Il New York Times analizza la rivoluzione informatica che ha permesso la gestione dei Big Data - termine che indica grandi aggregazioni di dati complessi - e che sta alla basa di PRISM, il sitema di spionaggio delle comunicazioni portato alla luce dal Guardian.
When American analysts hunting terrorists sought new ways to comb through the troves of phone records, e-mails and other data piling up as digital communications exploded over the past decade, they turned to Silicon Valley computer experts who had developed complex equations to thwart Russian mobsters intent on credit card fraud.
The partnership between the intelligence community and Palantir Technologies, a Palo Alto, Calif., company founded by a group of inventors from PayPal, is just one of many that the National Security Agency and other agencies have forged as they have rushed to unlock the secrets of "Big Data."
Today, a revolution in software technology that allows for the highly automated and instantaneous analysis of enormous volumes of digital information has transformed the N.S.A., turning it into the virtual landlord of the digital assets of Americans and foreigners alike. The new technology has, for the first time, given America's spies the ability to track the activities and movements of people almost anywhere in the world without actually watching them or listening to their conversations.
New disclosures that the N.S.A. has secretly acquired the phone records of millions of Americans and access to e-mails, videos and other data of foreigners from nine United States Internet companies have provided a rare glimpse into the growing reach of the nation's largest spy agency. They have also alarmed the government: on Saturday night, Shawn Turner, a spokesman for the director of national intelligence, said that "a crimes report has been filed by the N.S.A."
With little public debate, the N.S.A. has been undergoing rapid expansion in order to exploit the mountains of new data being created each day. The government has poured billions of dollars into the agency over the last decade, building a one-million-square-foot fortress in the mountains of Utah, apparently to store huge volumes of personal data indefinitely. It created intercept stations across the country, according to former industry and intelligence officials, and helped build one of the world's fastest computers to crack the codes that protect information.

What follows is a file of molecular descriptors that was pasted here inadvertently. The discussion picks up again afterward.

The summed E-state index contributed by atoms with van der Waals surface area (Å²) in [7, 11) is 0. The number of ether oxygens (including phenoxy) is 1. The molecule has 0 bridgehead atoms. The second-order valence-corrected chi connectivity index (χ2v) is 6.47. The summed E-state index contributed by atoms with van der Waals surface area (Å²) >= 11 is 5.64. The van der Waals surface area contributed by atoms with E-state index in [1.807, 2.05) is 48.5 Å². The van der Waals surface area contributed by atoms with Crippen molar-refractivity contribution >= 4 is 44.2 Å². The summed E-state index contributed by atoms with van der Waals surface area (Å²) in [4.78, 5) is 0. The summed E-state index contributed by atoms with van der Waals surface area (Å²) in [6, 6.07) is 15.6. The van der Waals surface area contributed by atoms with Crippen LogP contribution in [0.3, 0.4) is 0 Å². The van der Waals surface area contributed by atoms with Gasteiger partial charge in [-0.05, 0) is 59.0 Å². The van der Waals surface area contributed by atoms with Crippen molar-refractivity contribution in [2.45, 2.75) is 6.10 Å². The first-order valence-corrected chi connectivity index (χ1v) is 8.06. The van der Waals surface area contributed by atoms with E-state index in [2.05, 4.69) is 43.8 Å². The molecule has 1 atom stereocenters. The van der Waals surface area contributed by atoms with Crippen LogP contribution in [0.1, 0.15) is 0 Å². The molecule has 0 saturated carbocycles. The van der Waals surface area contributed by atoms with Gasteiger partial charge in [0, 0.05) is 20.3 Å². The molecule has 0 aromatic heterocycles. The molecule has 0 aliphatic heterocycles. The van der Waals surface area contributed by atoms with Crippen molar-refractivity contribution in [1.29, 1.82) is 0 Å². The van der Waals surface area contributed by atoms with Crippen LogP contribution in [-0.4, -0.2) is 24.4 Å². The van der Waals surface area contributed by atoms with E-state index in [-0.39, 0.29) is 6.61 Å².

While once the flow of data across the Internet appeared too overwhelming for N.S.A. to keep up with, the recent revelations suggest that the agency's capabilities are now far greater than most outsiders believed. "Five years ago, I would have said they don't have the capability to monitor a significant amount of Internet traffic," said Herbert S. Lin, an expert in computer science and telecommunications at the National Research Council. Now, he said, it appears "that they are getting close to that goal."
On Saturday, it became clear how close: Another N.S.A. document, again cited by The Guardian, showed a "global heat map" that appeared to represent how much data the N.S.A. sweeps up around the world. It showed that in March 2013 there were 97 billion pieces of data collected from networks worldwide; about 14 percent of it was in Iran, much was from Pakistan and about 3 percent came from inside the United States, though some of that might have been foreign data traffic routed through American-based servers.